On Monday morning, President Pamela Gann of Claremont McKenna College announced via email to members of the CMC community that a senior administrator at the Office of Admission had been reporting inaccurate SAT statistics since 2005.
Upon receiving reports of misreported SAT scores for the fall 2011 entering class, President Gann and the Office of Institutional Research conducted a further investigation into the reporting practices of the Office of Admission, which revealed varied inaccuracies in the reporting of SAT scores for past classes. Statistics for the fall 2010 class were the most recent to be reported publicly, and the investigation revealed the inflation of a combined median score of 1,400 to 1,410.
In her email, President Gann noted that, “while overall statistics were manipulated, we do not have reason to believe any student’s individual score was altered.”
The Forum has reproduced President Gann’s email below. We welcome and encourage your reactions to the news. Please check back with the Forum as it continues its coverage of the incident and as new information comes to light.
January 30, 2012
Members of the Claremont McKenna College Community,
I am writing to inform you about an important matter related to the accuracy of the Office of Admission’s reporting of admission data.
Earlier this month, I received information from within the College that the Office of Admission had reported inaccurate SAT statistics for the fall 2011 entering class. Upon receiving this information, I asked Jerome Garris, Vice President and Dean Emeritus, to conduct a review of this issue in coordination with the Office of Institutional Research. During Dean Garris’ review of this matter, a senior administrator in the Office of Admission disclosed that he had been solely responsible for falsely reporting SAT statistics since 2005.
Although the degree of inaccuracies varied over time, we understand that the reported critical reading and/or math SAT scores were generally inflated by an average of 10-20 points each. For the fall 2010 class, which is the most recent year that has been reported generally to the public, the individual reported a combined median of 1,410 when the actual should have been 1,400, and reported a 75th percentile score of 1,510 when the actual should have been 1,480. It is also important to note that, while overall statistics were manipulated, we do not have reason to believe any student’s individual score was altered.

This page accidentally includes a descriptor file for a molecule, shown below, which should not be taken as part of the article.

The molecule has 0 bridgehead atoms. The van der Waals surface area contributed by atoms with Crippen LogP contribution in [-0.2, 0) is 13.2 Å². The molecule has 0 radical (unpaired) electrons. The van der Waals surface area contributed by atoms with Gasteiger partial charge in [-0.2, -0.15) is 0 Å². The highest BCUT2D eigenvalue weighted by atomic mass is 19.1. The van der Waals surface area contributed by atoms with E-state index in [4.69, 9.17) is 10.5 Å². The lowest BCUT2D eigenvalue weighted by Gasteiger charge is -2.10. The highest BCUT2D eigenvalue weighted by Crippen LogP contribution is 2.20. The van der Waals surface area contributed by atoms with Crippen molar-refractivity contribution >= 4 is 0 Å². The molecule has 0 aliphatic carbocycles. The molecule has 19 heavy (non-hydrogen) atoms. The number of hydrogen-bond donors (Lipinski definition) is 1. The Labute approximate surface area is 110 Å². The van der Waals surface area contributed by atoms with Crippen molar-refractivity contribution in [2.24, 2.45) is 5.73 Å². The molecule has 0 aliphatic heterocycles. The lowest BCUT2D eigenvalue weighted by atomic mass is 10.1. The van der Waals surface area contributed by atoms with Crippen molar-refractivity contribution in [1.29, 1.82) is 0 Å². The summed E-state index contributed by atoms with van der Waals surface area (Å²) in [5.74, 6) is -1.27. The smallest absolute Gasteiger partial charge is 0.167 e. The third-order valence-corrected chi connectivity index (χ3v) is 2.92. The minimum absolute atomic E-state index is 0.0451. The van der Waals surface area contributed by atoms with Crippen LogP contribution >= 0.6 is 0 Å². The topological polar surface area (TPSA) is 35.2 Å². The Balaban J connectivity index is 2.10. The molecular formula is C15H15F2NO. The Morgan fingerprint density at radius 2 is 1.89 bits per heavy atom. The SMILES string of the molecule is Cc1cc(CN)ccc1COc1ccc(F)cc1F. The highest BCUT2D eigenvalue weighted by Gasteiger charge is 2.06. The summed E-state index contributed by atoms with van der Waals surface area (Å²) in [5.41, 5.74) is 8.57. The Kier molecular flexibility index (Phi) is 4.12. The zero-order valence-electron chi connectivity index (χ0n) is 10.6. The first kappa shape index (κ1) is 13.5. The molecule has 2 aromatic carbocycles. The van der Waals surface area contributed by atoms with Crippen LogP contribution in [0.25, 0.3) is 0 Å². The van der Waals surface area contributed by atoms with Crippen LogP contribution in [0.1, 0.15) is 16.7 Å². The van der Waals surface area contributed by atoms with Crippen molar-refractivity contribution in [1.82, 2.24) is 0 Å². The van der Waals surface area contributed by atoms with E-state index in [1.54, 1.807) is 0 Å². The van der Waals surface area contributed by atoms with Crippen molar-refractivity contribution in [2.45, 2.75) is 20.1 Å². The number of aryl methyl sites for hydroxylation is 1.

As an institution of higher education with a deep and consistent commitment to the integrity of all our academic activities, and particularly our reporting of institutional data, we take this situation very seriously. I have therefore initiated a series of actions to respond to this matter. First, the individual has taken full responsibility and has resigned his position from the College effective immediately. At this time, we have no reason to believe that other individuals were involved. If we learn otherwise, we will take prompt and appropriate action.
Second, we have engaged outside legal counsel from O’Melveny & Myers to complete an independent review of our admission-related data processes. In addition, we are contacting and cooperating with external groups that may have received erroneous information to provide corrected data. Finally, we are reviewing our internal data gathering and reporting processes and will strengthen them to ensure that this type of conduct will not occur in the future.
While I am sorry to report this to you, I remain deeply committed to ensuring that Claremont McKenna will respond to this matter in a manner that is accurate, honest, and that will reflect the longstanding integrity of our great college.
Pamela B. Gann, President
UPDATES, Monday, January 30
A comparison of the Office of Admission’s current webpage titled “Admission Staff Members” and the same page’s Google cache as of 7:42 PM on Saturday, January 28 reveals that the biography and contact information for Vice President and Dean of Admission and Financial Aid Richard “Dick” Vos has been removed. The change can be seen in the screenshots pictured below.
Additional reporting by Aseem Chipalkatti
UPDATES, Wednesday, February 1
ASCMC released a statement on Tuesday afternoon to the Associated Press, which is reproduced below.
“CMC students are upset by this dishonesty and are disheartened that it may impact the reputation of Claremont McKenna. We are disappointed that an administrator exaggerated credentials that need no exaggeration. However, his actions do not reflect the strength of our community, the excellence of our education, or the caliber of our people. The CMC we know values integrity in its students and enables them to grow, thrive, and prepare for lives of ethical leadership.”